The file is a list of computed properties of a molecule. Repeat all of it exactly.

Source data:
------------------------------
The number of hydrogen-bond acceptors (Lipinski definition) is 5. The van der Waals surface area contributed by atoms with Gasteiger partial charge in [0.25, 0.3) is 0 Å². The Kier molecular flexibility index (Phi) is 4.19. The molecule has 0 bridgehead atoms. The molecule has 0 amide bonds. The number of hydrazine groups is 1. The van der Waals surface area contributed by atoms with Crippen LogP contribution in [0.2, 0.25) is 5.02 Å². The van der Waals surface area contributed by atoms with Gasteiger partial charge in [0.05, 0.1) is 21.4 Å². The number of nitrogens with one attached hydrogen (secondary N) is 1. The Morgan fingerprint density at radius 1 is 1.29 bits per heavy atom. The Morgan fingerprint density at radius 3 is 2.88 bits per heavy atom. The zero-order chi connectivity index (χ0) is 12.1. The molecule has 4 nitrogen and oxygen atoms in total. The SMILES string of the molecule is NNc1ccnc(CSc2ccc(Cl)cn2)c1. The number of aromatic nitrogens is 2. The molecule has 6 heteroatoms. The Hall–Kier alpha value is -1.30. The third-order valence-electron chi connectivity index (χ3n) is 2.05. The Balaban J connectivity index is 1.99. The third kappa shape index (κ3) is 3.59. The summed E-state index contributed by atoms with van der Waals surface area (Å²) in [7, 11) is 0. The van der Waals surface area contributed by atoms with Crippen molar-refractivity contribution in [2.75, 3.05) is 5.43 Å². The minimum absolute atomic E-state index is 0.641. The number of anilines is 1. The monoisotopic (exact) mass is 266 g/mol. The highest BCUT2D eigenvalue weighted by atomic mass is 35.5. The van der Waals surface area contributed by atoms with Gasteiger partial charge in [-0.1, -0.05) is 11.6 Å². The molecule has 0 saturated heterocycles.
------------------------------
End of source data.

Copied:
The number of hydrogen-bond acceptors (Lipinski definition) is 5. The van der Waals surface area contributed by atoms with Gasteiger partial charge in [0.25, 0.3) is 0 Å². The Kier molecular flexibility index (Phi) is 4.19. The molecule has 0 bridgehead atoms. The molecule has 0 amide bonds. The number of hydrazine groups is 1. The van der Waals surface area contributed by atoms with Crippen LogP contribution in [0.2, 0.25) is 5.02 Å². The van der Waals surface area contributed by atoms with Gasteiger partial charge in [0.05, 0.1) is 21.4 Å². The number of nitrogens with one attached hydrogen (secondary N) is 1. The Morgan fingerprint density at radius 1 is 1.29 bits per heavy atom. The Morgan fingerprint density at radius 3 is 2.88 bits per heavy atom. The zero-order chi connectivity index (χ0) is 12.1. The molecule has 4 nitrogen and oxygen atoms in total. The SMILES string of the molecule is NNc1ccnc(CSc2ccc(Cl)cn2)c1. The number of aromatic nitrogens is 2. The molecule has 6 heteroatoms. The Hall–Kier alpha value is -1.30. The third-order valence-electron chi connectivity index (χ3n) is 2.05. The Balaban J connectivity index is 1.99. The third kappa shape index (κ3) is 3.59. The summed E-state index contributed by atoms with van der Waals surface area (Å²) in [7, 11) is 0. The van der Waals surface area contributed by atoms with Crippen molar-refractivity contribution in [2.75, 3.05) is 5.43 Å². The minimum absolute atomic E-state index is 0.641. The number of anilines is 1. The monoisotopic (exact) mass is 266 g/mol. The highest BCUT2D eigenvalue weighted by atomic mass is 35.5. The van der Waals surface area contributed by atoms with Gasteiger partial charge in [-0.1, -0.05) is 11.6 Å². The molecule has 0 saturated heterocycles.